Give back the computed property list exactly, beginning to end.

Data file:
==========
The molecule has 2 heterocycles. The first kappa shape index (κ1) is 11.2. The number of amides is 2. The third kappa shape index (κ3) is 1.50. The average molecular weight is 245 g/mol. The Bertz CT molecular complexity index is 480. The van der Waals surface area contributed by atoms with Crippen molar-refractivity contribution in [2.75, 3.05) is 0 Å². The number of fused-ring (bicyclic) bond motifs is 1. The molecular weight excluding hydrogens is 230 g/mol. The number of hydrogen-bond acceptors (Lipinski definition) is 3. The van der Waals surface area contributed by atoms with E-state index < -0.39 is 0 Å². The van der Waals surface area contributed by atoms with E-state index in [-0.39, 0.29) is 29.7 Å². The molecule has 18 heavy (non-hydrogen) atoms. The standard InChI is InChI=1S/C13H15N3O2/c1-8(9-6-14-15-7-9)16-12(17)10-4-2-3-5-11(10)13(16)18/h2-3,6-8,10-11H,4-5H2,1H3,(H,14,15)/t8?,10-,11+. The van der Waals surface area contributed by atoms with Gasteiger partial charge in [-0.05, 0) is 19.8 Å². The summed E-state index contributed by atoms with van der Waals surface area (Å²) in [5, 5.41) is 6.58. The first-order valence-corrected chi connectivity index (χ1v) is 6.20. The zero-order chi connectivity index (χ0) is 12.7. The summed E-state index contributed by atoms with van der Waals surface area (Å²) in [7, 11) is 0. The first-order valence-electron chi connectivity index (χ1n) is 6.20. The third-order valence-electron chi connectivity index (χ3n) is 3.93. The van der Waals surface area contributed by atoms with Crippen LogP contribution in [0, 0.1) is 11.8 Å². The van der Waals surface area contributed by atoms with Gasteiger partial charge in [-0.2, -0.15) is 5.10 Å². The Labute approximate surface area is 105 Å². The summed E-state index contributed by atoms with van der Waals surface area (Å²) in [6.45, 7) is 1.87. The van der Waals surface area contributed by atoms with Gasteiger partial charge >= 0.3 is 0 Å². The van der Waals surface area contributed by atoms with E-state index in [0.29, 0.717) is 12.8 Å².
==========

The molecule has 2 heterocycles. The first kappa shape index (κ1) is 11.2. The number of amides is 2. The third kappa shape index (κ3) is 1.50. The average molecular weight is 245 g/mol. The Bertz CT molecular complexity index is 480. The van der Waals surface area contributed by atoms with Crippen molar-refractivity contribution in [2.75, 3.05) is 0 Å². The number of fused-ring (bicyclic) bond motifs is 1. The molecular weight excluding hydrogens is 230 g/mol. The number of hydrogen-bond acceptors (Lipinski definition) is 3. The van der Waals surface area contributed by atoms with E-state index < -0.39 is 0 Å². The van der Waals surface area contributed by atoms with E-state index in [-0.39, 0.29) is 29.7 Å². The molecule has 18 heavy (non-hydrogen) atoms. The standard InChI is InChI=1S/C13H15N3O2/c1-8(9-6-14-15-7-9)16-12(17)10-4-2-3-5-11(10)13(16)18/h2-3,6-8,10-11H,4-5H2,1H3,(H,14,15)/t8?,10-,11+. The van der Waals surface area contributed by atoms with Gasteiger partial charge in [-0.05, 0) is 19.8 Å². The summed E-state index contributed by atoms with van der Waals surface area (Å²) in [5, 5.41) is 6.58. The first-order valence-corrected chi connectivity index (χ1v) is 6.20. The zero-order chi connectivity index (χ0) is 12.7. The summed E-state index contributed by atoms with van der Waals surface area (Å²) in [7, 11) is 0. The first-order valence-electron chi connectivity index (χ1n) is 6.20. The third-order valence-electron chi connectivity index (χ3n) is 3.93. The van der Waals surface area contributed by atoms with Crippen LogP contribution in [0, 0.1) is 11.8 Å². The van der Waals surface area contributed by atoms with Gasteiger partial charge in [-0.2, -0.15) is 5.10 Å². The Labute approximate surface area is 105 Å². The summed E-state index contributed by atoms with van der Waals surface area (Å²) in [6.45, 7) is 1.87. The van der Waals surface area contributed by atoms with Gasteiger partial charge >= 0.3 is 0 Å². The van der Waals surface area contributed by atoms with E-state index in [0.29, 0.717) is 12.8 Å².